“Forcing refugees from a devastated country to live on edge for six months is unacceptable,” said Jeremy Cruz-Haicken president of UNITE HERE Local 737 in Central Florida, where many Haitian immigrants live.  “These hardworking, tax-paying refugees support Central Florida’s economy, and they deserve long-term certainty. We’ll take these six months to fight for a long-term solution.”

Rocio Saenz, SEIU executive vice president, said that the extension was good but too short.

“Doing so for only six months – instead of the 18 month extensions that have been granted in the past – leaves Haitians with TPS in limbo, unable to plan their lives,” said Saenz.

He added that “the fight for another extension must begin immediately.”

The Temporary Protected Status (TPS) program allows the US Department of Homeland Security (DHS) to grant temporary protected status to immigrants from countries where conditions are unsafe for them to return–countries such as Haiti.

That protection was extended to Haitians living in the US in 2010 after an earthquake devastated their country and left millions homeless.

TPS allows Haitians to live and work in the US without fear of being deported.

Since coming to the US, many Haitians have found work in the food service, hospitality, health care, and tourist industries and some are members of unions including SEIU and UNITE HERE.

Their protected status was up for review, and DHS had to decide before July 22 whether to extend or deny TPS to Haitians.

Under the Obama administration, DHS had reviewed the protected status of Haitians three times and extended their TPS by 18 months each time.

But word had gotten out that the current DHS Secretary John Kelly was considering denying TPS to Haitians because he believed that conditions in Haiti are improving.

But that is hardly the case. After the earthquake, 1.5 million people were left homeless, and seven years after the earthquake tens of thousands remain homeless.

After the earthquake, the United Nations sent peacekeepers to Haiti to provide security, but the peacekeepers brought cholera, which caused an epidemic throughout the country sickening 800,000 and killing nearly 10,000. The epidemic continues unabated.

In 2016, a category 4 hurricane hit Haiti inflicting damages totaling $1.9 billion to a country that the World Bank calls the poorest country in the Western Hemisphere and one of the poorest in the world.

59 percent of Haitians live under the national poverty level, which is an income of $2.42 a day.

Lifting the protected status of Haitians would have meant that thousands of people living and working in the US would be deported to a land where they have neither homes nor jobs nor prospects.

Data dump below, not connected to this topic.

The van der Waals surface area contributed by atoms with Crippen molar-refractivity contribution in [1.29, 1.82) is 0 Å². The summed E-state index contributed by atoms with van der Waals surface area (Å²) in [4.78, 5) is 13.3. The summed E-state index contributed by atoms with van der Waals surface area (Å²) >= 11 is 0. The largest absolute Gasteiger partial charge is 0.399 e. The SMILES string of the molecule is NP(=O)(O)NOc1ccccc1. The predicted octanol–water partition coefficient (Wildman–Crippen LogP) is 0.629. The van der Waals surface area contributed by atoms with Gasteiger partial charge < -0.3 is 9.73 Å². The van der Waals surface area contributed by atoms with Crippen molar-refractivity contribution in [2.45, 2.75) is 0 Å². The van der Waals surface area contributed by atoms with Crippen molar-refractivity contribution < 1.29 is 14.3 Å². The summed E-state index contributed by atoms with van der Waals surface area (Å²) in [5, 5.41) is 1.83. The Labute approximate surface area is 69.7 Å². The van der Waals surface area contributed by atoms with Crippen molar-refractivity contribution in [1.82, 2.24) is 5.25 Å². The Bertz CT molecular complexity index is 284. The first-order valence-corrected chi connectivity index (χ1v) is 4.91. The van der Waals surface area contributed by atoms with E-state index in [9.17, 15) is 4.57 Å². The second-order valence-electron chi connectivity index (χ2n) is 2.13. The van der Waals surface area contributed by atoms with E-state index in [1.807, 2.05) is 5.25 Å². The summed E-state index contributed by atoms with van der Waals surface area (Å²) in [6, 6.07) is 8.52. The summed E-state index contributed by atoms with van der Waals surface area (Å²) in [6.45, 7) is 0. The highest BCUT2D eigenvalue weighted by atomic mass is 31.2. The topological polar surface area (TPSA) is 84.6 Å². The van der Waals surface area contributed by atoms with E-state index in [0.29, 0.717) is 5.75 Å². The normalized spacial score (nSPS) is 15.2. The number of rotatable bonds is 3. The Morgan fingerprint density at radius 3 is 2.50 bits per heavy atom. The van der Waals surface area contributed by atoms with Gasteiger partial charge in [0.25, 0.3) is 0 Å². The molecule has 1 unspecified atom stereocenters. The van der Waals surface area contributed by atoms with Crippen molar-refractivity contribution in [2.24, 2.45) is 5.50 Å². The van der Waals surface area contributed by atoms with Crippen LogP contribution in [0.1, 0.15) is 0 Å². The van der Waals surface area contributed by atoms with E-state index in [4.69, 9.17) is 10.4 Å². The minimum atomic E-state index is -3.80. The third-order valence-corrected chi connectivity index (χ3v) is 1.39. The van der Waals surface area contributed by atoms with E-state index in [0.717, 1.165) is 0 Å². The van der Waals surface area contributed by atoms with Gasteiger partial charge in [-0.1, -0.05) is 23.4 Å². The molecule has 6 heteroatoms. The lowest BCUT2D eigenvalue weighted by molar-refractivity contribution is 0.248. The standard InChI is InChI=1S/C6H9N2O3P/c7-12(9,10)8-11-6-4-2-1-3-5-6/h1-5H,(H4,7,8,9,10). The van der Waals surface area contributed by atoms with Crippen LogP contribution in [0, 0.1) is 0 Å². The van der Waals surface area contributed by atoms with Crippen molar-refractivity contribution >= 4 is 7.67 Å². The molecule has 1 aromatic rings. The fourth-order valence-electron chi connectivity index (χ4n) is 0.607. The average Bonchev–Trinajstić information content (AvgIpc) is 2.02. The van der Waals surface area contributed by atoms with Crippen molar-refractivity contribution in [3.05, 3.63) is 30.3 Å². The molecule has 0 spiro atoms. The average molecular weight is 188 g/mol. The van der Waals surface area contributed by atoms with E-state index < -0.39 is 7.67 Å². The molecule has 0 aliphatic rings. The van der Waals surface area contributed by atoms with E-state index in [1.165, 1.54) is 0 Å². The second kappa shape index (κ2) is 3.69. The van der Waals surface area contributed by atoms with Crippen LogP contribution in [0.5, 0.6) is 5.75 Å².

That specter led to public protests and calls for the government to extend the protected status of Haitians.

A week before DHS announced its six month extension, 2000 people demonstrated at the Universal Studios Theme Park in Orlando, Florida where hundreds of Haitian workers are employed to demand that the Trump administration extend long-term protected status to Haitian refugees.

DHS also heard from humanitarian organizations, unions, business, and elected officials urging it to extend the protected status of Haitians.

The Haitian government told DHS that the current conditions in Haiti make it difficult for the country to absorb the return of so many people.

“The legal and policy case for extending TPS for Haitians was overwhelming,” said SEIU’s Saenz. “Haiti cannot safely handle so many returning deportees because it has not yet recovered from the devastating 2010 earthquake, last October’s hurricane, or a continuing deadly cholera epidemic that was first brought to the island by peacekeepers sent by the UN to help with earthquake reconstruction.”

After DHS announced that it was extending TPS to Haitians for another six months, there was some relief but there was also anxiety that in another six months they could find themselves deported to country where their safety is in peril.

The same holds true for other immigrants who have been granted TPS, which caused Saenz to call for a TPS extension for all who came from countries still recovering from natural disasters and wars.

Saenz also said that the US needs a more enlightened immigration policy.

“We call for a new level-headed approach to other decisions affecting immigrants,” said Saenz. “Stop wasting taxpayer resources to deport persons who have lived here for years who pose no danger to public safety. Restore America’s tradition as a place of refuge, and embrace the Constitution’s protection of religious minorities, including Muslims. And overall work to integrate immigrants to our nation instead of demonizing them and building walls.”